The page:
LESIJ NO. XXII, VOL. 2/2015
In 2014 a d raft bill on personal insolvency reached public debate, stirring controversy in both
financial and academic environment. The current paper aims at analyzing the merits and weak points
of the draft bill.
Keywords: insolvency, debtor, creditor, restructuring, bankruptcy.
The international insolvency
proceedings’ regulation extends now not
only to trade entities, but also to the
municipal and individual proceedings.
Many European countries have a long
standing practice in restructuring the
financial situation for individuals who are
unable to efficiently cover their debts.
Personal insolvency, also known as
"personal bankruptcy" (which is
scientifically inaccurate) has been
generating significant doctrine and ethical
controversy, even in jurisdictions with an
old and constant practice. The inaccurac y
comes from the fact that –traditionally-the
notion of bankruptcy proceedings ends with
the dissolution / liquidation of the entity
(such as in trade companies’ case). Of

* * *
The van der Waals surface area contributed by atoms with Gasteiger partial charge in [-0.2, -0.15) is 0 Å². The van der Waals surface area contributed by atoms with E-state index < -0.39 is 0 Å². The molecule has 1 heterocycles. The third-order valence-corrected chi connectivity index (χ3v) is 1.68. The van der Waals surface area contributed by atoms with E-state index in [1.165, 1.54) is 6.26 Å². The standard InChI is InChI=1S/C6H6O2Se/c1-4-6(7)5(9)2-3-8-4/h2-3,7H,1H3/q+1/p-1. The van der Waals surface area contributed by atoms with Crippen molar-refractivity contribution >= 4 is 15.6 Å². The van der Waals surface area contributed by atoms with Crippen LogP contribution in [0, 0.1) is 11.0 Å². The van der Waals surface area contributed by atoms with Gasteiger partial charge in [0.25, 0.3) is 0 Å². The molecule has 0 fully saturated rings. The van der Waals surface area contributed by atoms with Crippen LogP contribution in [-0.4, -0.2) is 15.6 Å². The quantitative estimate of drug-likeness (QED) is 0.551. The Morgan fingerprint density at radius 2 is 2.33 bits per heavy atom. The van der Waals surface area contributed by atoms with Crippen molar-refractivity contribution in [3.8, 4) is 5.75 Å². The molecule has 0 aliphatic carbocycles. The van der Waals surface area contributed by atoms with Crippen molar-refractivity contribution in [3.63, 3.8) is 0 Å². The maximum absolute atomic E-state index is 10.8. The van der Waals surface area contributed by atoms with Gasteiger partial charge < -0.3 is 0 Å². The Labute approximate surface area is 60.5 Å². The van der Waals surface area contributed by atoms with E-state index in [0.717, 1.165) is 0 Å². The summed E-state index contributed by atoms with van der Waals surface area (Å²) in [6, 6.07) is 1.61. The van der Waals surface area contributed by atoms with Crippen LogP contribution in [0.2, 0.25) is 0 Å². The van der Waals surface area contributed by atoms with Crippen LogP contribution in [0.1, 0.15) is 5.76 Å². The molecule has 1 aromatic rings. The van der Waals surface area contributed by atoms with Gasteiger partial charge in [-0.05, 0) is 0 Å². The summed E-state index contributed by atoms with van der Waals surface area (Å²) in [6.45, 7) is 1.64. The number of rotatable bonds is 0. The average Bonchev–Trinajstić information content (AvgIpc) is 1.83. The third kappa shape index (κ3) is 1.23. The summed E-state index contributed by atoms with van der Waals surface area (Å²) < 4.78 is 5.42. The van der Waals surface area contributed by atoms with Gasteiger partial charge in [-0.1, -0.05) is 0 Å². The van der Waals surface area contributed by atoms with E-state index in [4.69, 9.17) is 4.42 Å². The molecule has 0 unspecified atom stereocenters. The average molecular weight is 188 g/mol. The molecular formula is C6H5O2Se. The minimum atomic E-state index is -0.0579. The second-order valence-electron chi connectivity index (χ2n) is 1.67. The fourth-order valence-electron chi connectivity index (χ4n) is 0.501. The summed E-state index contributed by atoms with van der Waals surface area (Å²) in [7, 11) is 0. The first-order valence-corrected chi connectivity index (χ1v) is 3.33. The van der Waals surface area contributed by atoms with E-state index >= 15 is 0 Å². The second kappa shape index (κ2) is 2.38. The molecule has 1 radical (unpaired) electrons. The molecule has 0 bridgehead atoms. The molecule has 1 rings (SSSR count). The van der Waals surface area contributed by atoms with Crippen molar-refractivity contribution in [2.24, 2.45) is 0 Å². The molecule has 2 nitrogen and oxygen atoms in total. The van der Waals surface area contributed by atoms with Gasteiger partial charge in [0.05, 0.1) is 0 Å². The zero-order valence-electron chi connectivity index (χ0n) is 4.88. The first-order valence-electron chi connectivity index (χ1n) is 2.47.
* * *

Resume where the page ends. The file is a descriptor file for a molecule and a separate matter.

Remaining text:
course, this rule could not apply
accordingly in insolvent individuals.
Therefore, this notion appeared from
the need to protect the indebted citizen, a
more understanding approach than the one
* Lecturer Professor Diana Deleanu, PhD Candidate, The Faculty of Social and Administrative Studies, ”Nicolae
Titulescu” University of Bucharest (e-mail: firstname.lastname@example.org).
which characterized the nineteenth century:
the debtors prison.
Almost two centuries ago, in order to
obtain a bank loan, Romanian traders had to
be registered with the Trad e Register, to be
debt-free and not been sentenced to the
The drastic approach from the
nineteenth century (which characterized
that historical time) left a strong imprint on
society, as we see it reflected even in the
literature of the time. The work of Charles
Dickens would have clearly had another
profile, would the author not been scarred
as a child by his family’s sentence in the
debtors prison, after unnecessary expenses
his parents made.
Therefore, individual ins olvency
requires a 'personal' approach, different
from the "technical" one (appliccable to
trade companies) because the regulatio n
borderline touches upon individual rights
and freedom and because, without aiming at
that, the proceedings also affect the rights of
third-party individuals, who need not be
We cannot help wondering if
regulating this procedure isn’t a form of
legislative regression after the human